Each year, 12 million Americans turn to payday loans to manage their financial burdens. The widespread availability of these loans and their lax requirements might seem too good to pass up. But before you start looking for a payday loan application, pay careful attention to the potential downsides:
- High-interest rates – in some states, they exceed 500% annual interest.
- Lenders can attempt to withdraw funds from your bank account.
- Short repayment terms that quickly result in rollovers.
Many borrowers have learned a painful lesson: payday loans can lead to a risky cycle of debt that is hard to shake.
Here’s the good news though. You can find plenty of payday loan alternatives that come with lower interest rates. Here are a few ways to remedy your financial emergencies without falling into a debt trap.
1. Ask Someone You Know
If you don’t mind a potentially uncomfortable conversation, borrowing money from your friends or family members can be a smart alternative to payday loans. Of course, to do this, you first need to know someone who is in a position to lend you the cash.
2. Establish Your Terms
Worried about straining your relationship with a financial disagreement? Be sure to make a concrete set of rules when you borrow money from friends and family. That way, you can avoid any arguments over factors like repayment deadlines.
Put it all in writing, as you would do with any other type of loan. Remember to clearly communicate any changes you want to make to your agreement. And never feel tempted to slack off on repayment just because you know the person.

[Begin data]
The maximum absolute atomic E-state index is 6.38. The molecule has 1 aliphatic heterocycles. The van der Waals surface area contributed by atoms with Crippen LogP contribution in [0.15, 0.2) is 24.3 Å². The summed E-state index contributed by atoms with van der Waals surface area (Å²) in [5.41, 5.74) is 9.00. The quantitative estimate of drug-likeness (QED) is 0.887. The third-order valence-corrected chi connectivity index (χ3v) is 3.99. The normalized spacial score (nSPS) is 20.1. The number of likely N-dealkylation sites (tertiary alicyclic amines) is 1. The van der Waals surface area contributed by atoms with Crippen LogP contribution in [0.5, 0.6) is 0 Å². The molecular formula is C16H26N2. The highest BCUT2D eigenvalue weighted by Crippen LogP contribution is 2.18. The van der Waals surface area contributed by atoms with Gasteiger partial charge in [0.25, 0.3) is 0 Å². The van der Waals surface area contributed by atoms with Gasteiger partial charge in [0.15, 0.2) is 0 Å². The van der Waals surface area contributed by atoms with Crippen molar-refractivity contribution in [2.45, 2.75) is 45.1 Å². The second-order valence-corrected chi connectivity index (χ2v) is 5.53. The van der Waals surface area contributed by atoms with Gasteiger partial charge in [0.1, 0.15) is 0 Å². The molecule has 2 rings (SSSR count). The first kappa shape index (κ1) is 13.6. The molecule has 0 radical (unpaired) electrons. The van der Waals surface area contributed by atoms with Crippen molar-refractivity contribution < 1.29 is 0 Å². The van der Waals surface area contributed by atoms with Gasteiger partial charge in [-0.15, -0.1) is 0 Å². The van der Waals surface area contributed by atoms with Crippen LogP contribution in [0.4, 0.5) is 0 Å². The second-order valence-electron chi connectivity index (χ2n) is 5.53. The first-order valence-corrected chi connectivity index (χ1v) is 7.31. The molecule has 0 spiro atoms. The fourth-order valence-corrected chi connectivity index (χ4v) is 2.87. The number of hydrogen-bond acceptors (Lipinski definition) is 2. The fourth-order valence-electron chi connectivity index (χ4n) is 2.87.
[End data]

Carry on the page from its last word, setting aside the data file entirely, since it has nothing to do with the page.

3. Take Out a Personal Loan
Not everyone has a wealthy friend to ask for a loan. But most people are familiar with a financial institution that might be able to help them out. Inquire at your bank or a Credit Union about how to take out a personal loan.
If you have the option, try your luck with a small, local institution first. You might find that they are more willing to negotiate down to affordable rates rather than National banks.
4. Ask Your Boss For a Paycheck Advance
Talk to your boss or supervisor about the possibility of getting an advance on your next paycheck. Human resources might also be able to help you.
As is the case with asking a friend or family member for a loan, this option can be uncomfortable for some people. However, the result could potentially spare you the need to apply for a risky payday loan.
5. Check for Availability
Keep in mind that not every business can help you out. And even if your company can offer you a paycheck advance, you might be expected to explain your financial emergency. If you’re comfortable with that possibility, it can’t hurt to try this method.
6. Use a Credit Card
One great payday loan alternative might already be in your wallet. Use your credit card to cover the emergency expenses. The interest rates will likely be much lower than a payday loan.
Don’t have a card? Review your credit score and then search around for card options. The better your credit scoring is, the better deals you will be able to find.
7. 401(k) Loans
You’ve worked hard for your retirement account, so don’t take this final option lightly. If you decide to borrow against your 401(k) account carefully review the terms and conditions. You might encounter limits on how much you can access. And if you don’t repay the loan in a certain time frame, you’ll likely have to pay taxes on the amount borrowed.
Just like with a paycheck advance, your employer might not offer this as an option. However, most 401(k)s will allow this, so don’t hesitate to ask.
Build Your Emergency Account
While these five options can pull you out of a tight spot, you’ll want to avoid ending up in the same financial risky situation in the future. Start building up an emergency account as soon as you can. This account will help you avoid having to rely on payday loans or any of the alternatives in the future.